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The Tragedy of Small Things

ISSUE:  Spring 1945

As the pale darkness settles down to praise
With its gray tones the grandeur of the day
Disorder comes with swallows in the field,
Who rasp their arduous and eternal hunger
Over the heavy air in which they hover,
Shattering the silence like a globe of glass.
The hunger in the meadows is an omen
Of what will bring the lion and lynx and wolf
And hollow-haunting owl to awful life.
In the dead center of the sibilant night
Deaths build their pyramid within the wood.
Among the sounds of sorrow and of sleep.
The builders of the monument forget,
And those with whom the monument is built,
Bone over bone, bone buried under bone,
Have no cause to remember.
Carols the cold-throated, king-torn nightingale, a voice
Versed in the arts of mourning, and resigned,
“O triumph of the proud,
O arching hours,
Under which wait the witnesses of wrath,
Take in the timid and the slow of foot,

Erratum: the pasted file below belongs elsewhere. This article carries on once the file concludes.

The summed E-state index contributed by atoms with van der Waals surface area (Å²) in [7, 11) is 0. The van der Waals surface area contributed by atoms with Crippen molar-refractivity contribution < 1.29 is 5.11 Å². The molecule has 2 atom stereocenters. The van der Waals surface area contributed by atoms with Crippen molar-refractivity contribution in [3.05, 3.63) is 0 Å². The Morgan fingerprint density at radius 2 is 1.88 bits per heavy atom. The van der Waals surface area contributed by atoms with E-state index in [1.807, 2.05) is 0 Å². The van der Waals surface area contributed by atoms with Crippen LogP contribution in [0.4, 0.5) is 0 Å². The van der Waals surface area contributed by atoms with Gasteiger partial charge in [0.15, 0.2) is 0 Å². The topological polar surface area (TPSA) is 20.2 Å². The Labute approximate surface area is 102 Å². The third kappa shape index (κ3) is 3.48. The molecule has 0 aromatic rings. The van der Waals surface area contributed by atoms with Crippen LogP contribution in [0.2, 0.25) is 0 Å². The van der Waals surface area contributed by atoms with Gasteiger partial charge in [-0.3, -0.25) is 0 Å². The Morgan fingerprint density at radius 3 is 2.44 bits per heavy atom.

The ruminative and the patient ones;
Sever the cords and pass the gates of fire,
Burn in yourselves nnd come to ashes, too.
What falls will rise, beneath the eyes of doves,
To the stag’s bell and the insects’ chorus,
Beyond the wanton leopard and the fox.
O hours of triumph, winding toward the light,
Within whose confines crouch the hunted—taut
And terrified and virtuous and trapped,
Prepare to see within your run their rising.”
The song has ceased, the nightingale has fled,
And forth white-feathered comes the crowing cock.
Dour seeps the dawn across the forest floor,
And what was life and death beneath the moon
Becomes a falling leaf and silence seen.


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